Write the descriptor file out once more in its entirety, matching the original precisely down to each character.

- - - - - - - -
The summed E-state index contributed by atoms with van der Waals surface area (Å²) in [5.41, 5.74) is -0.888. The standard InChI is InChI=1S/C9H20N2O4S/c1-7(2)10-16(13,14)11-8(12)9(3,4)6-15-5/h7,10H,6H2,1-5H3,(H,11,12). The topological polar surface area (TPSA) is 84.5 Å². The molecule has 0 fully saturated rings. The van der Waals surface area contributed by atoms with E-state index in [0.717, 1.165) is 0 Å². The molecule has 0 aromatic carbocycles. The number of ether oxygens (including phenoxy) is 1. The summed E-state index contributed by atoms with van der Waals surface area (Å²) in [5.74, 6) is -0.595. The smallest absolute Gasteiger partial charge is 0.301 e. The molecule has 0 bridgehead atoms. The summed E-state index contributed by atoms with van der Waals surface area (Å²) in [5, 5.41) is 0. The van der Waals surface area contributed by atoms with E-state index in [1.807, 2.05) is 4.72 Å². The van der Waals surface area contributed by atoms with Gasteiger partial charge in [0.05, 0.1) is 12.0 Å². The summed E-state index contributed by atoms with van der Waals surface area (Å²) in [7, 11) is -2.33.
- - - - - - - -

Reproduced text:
The summed E-state index contributed by atoms with van der Waals surface area (Å²) in [5.41, 5.74) is -0.888. The standard InChI is InChI=1S/C9H20N2O4S/c1-7(2)10-16(13,14)11-8(12)9(3,4)6-15-5/h7,10H,6H2,1-5H3,(H,11,12). The topological polar surface area (TPSA) is 84.5 Å². The molecule has 0 fully saturated rings. The van der Waals surface area contributed by atoms with E-state index in [0.717, 1.165) is 0 Å². The molecule has 0 aromatic carbocycles. The number of ether oxygens (including phenoxy) is 1. The summed E-state index contributed by atoms with van der Waals surface area (Å²) in [5.74, 6) is -0.595. The smallest absolute Gasteiger partial charge is 0.301 e. The molecule has 0 bridgehead atoms. The summed E-state index contributed by atoms with van der Waals surface area (Å²) in [5, 5.41) is 0. The van der Waals surface area contributed by atoms with E-state index in [1.807, 2.05) is 4.72 Å². The van der Waals surface area contributed by atoms with Gasteiger partial charge in [0.05, 0.1) is 12.0 Å². The summed E-state index contributed by atoms with van der Waals surface area (Å²) in [7, 11) is -2.33.